Wednesday, September 1, 2021

What Has Happened to Dissent Magazine?

In my view, nothing good. Christopher Serjeant, a UK researcher on American intellectual history, has an interesting commentary on the Unherd site which highlights some disturbing aspects of the magazine's recent evolution. It is food for thought and really does say something about the broader evolution of the US left away from a class orientation.
"Nearly 70 years ago, Dissent was founded on the Left-wing of the so-called New York Intellectual movement by a group of predominantly Jewish writers. The magazine fused social democracy with an explicit anti-totalitarianism and kept a keen eye on the unhappy political arrangements across much of Eastern Europe. Given that much of Dissent’s editorial team in the early days were of comparatively recent emigre stock, this made perfect sense. Back then, Dissent’s dogmatic ‘other’ was not the identity politics or multiculturalism but the orthodox Marxism of the Soviet Union and the Communist Party USA.
Led by the indefatigable Irving Howe, Dissent’s modus vivendi rested then, on its stated aversion to dogmatism and sectarianism of all stripes. Throughout the 1960s the magazine frequently spoke out in opposition to the perceived excesses of the radical student Left; during the ‘70s, despite being supportive of the new waves of feminist, black and gay liberation politics, it held the line against the increasing dilution of the social democratic message; and in the 1980s it worked to funnel what it considered the overly abstract theorising of the academic left into material opposition to the day- to-day gains of the Reaganite right.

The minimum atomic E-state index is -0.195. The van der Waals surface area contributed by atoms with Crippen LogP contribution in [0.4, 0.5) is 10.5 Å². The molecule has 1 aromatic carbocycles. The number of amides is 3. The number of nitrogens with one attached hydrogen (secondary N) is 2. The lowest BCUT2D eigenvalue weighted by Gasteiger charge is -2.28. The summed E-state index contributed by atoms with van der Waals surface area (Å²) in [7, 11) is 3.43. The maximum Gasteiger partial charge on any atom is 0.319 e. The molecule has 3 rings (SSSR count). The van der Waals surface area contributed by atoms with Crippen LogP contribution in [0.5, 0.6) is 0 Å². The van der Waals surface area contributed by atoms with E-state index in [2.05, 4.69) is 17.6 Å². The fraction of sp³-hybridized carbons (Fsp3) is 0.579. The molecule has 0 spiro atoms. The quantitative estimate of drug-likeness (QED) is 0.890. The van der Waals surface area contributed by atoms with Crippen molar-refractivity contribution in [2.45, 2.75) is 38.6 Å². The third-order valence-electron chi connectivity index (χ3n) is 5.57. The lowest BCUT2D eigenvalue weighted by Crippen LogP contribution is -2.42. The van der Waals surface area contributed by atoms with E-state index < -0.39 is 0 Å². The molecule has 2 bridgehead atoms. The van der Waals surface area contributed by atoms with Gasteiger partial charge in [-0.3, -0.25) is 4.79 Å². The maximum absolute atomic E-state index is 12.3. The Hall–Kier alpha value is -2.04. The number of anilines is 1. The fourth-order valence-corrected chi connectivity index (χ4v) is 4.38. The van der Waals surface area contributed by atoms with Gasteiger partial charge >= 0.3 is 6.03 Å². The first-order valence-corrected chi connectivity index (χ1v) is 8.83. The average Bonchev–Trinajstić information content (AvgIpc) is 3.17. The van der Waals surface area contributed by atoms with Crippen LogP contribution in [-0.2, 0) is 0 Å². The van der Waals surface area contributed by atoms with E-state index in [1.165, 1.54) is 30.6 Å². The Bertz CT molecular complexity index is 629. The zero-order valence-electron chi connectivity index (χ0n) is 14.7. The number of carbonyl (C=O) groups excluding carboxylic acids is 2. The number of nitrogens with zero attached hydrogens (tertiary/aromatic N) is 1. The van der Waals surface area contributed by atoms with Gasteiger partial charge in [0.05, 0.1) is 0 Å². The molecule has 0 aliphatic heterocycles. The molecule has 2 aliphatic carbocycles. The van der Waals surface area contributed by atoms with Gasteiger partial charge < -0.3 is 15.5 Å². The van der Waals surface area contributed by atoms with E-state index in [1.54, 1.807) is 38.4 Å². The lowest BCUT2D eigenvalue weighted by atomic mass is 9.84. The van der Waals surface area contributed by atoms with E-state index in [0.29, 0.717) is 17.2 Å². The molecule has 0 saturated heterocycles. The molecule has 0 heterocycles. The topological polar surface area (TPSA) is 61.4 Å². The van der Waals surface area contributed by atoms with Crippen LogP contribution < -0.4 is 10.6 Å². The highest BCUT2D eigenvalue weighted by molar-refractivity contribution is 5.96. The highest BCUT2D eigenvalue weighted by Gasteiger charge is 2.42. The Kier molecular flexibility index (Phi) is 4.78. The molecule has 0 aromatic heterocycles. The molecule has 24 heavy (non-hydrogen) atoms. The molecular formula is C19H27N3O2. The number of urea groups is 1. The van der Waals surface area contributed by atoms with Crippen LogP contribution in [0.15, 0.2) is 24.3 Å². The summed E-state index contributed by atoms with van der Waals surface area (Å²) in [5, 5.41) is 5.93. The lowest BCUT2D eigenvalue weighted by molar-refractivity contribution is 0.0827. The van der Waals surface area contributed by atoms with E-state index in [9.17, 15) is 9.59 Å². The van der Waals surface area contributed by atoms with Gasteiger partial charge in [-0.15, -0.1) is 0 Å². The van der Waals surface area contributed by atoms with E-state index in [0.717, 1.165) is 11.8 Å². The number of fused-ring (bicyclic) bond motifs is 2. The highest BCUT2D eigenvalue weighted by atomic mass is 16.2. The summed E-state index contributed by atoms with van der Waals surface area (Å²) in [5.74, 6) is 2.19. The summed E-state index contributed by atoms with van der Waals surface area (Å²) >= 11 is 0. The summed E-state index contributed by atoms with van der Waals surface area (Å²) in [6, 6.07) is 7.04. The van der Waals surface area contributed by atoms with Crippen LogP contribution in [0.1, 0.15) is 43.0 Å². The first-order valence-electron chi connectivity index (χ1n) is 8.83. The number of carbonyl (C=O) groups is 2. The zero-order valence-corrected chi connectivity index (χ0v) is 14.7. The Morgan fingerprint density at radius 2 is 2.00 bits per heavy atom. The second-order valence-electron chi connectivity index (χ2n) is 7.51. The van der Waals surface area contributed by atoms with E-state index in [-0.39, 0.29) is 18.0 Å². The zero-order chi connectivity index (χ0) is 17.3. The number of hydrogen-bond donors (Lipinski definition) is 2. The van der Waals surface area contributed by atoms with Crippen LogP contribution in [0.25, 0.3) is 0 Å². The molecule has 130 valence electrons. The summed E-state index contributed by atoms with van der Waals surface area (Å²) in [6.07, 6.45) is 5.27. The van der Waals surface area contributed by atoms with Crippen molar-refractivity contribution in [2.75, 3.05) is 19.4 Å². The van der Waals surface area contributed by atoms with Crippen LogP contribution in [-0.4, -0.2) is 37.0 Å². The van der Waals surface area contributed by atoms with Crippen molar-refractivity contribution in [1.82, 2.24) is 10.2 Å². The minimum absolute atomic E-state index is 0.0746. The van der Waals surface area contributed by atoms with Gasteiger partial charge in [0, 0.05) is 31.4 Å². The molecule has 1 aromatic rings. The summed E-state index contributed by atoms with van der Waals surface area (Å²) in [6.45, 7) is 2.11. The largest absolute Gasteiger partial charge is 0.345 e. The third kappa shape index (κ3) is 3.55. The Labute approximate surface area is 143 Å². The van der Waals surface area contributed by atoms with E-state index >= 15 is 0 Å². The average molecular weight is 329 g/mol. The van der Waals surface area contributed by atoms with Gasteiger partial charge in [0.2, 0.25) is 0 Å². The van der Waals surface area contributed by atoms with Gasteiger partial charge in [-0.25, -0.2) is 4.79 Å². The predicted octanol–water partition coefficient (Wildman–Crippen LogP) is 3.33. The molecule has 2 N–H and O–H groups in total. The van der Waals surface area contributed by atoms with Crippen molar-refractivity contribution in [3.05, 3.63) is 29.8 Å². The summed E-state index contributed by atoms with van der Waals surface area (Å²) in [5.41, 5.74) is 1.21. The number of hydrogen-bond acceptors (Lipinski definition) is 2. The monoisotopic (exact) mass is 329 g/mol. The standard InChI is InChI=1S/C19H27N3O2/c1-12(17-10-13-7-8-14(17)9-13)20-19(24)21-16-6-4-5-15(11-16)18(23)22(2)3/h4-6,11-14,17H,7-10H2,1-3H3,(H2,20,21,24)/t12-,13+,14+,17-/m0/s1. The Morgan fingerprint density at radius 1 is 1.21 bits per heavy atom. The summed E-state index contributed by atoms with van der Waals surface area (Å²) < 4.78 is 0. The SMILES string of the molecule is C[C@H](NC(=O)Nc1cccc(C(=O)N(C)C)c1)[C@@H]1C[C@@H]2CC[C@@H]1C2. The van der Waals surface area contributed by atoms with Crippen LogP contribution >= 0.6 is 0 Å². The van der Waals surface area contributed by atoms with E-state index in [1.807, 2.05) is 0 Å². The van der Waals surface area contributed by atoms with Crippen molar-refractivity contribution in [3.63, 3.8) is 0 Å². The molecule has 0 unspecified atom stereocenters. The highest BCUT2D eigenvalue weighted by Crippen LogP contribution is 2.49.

By the beginning of the ‘90s the terrain of Left politics in the United States had shifted sufficiently that the magazine once established to moderate the class-based fundamentalism of various homespun radical factions found itself increasingly desperate just to keep class on the table. Then as now, writers at Dissent were accused in some quarters of being apologists for an emerging neoliberal ruling class, but this critique came from the opposite end of the left political spectrum. To opponents within the self-appointed radical Left, the anti-identity politics critiques of a Todd Gitlin or a Richard Rorty were proof that the sixties generation had grown old and was now intent upon blunting the revolutionary edge of its younger, more diverse successor.
Fast forward to today and it is true that the magazine has moved markedly away from the contrarian opinions it promoted a quarter of a century ago. In the course of my own research I have spoken at length with many of its former stalwarts including both Michael Walzer and Mitchell Cohen, Dissent’s co-editors throughout the ‘90s. Their sense of frustration is palpable.
Of course, the transformation of Dissent reflects the broader transformation of the Left itself. But more than this, precisely by dint of the magazine’s own rather unique history, it demonstrates just how much ground there really is to be made up by any future ‘class-first’ insurgency determined to overturn the current cultural nostrums of the liberal Left. Not only is the very outline of a viable social democratic alternative to today’s hyper-identitarian liberalism receding into history, but so too is the memory of those who not so very long ago warned against precisely such scenarios."

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